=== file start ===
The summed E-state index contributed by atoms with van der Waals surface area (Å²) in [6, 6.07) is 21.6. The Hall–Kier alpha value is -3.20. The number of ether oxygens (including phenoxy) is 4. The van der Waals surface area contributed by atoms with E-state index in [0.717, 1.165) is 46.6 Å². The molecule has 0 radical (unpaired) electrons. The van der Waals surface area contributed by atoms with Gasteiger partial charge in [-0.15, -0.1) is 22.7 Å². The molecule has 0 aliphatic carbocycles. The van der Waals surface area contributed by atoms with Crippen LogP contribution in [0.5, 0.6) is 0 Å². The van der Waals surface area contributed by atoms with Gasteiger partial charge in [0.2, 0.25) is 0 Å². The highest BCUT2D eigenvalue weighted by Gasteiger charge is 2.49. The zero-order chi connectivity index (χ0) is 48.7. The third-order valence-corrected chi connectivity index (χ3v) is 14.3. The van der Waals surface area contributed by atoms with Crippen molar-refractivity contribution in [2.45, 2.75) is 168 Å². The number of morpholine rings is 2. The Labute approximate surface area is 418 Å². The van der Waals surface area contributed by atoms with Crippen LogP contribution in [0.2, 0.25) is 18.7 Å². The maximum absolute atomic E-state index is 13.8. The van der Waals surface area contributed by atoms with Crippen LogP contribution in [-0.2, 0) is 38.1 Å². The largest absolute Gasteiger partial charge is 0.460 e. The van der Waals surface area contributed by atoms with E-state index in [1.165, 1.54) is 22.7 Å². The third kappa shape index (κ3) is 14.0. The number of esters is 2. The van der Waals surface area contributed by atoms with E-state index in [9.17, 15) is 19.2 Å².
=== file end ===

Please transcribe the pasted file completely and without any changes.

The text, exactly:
The summed E-state index contributed by atoms with van der Waals surface area (Å²) in [6, 6.07) is 21.6. The Hall–Kier alpha value is -3.20. The number of ether oxygens (including phenoxy) is 4. The van der Waals surface area contributed by atoms with E-state index in [0.717, 1.165) is 46.6 Å². The molecule has 0 radical (unpaired) electrons. The van der Waals surface area contributed by atoms with Gasteiger partial charge in [-0.15, -0.1) is 22.7 Å². The molecule has 0 aliphatic carbocycles. The van der Waals surface area contributed by atoms with Crippen LogP contribution in [0.5, 0.6) is 0 Å². The van der Waals surface area contributed by atoms with Gasteiger partial charge in [0.2, 0.25) is 0 Å². The highest BCUT2D eigenvalue weighted by Gasteiger charge is 2.49. The zero-order chi connectivity index (χ0) is 48.7. The third-order valence-corrected chi connectivity index (χ3v) is 14.3. The van der Waals surface area contributed by atoms with Crippen molar-refractivity contribution in [2.45, 2.75) is 168 Å². The number of morpholine rings is 2. The Labute approximate surface area is 418 Å². The van der Waals surface area contributed by atoms with Crippen LogP contribution in [0.2, 0.25) is 18.7 Å². The maximum absolute atomic E-state index is 13.8. The van der Waals surface area contributed by atoms with Crippen LogP contribution in [-0.2, 0) is 38.1 Å². The largest absolute Gasteiger partial charge is 0.460 e. The van der Waals surface area contributed by atoms with E-state index in [1.165, 1.54) is 22.7 Å². The third kappa shape index (κ3) is 14.0. The number of esters is 2. The van der Waals surface area contributed by atoms with E-state index in [9.17, 15) is 19.2 Å².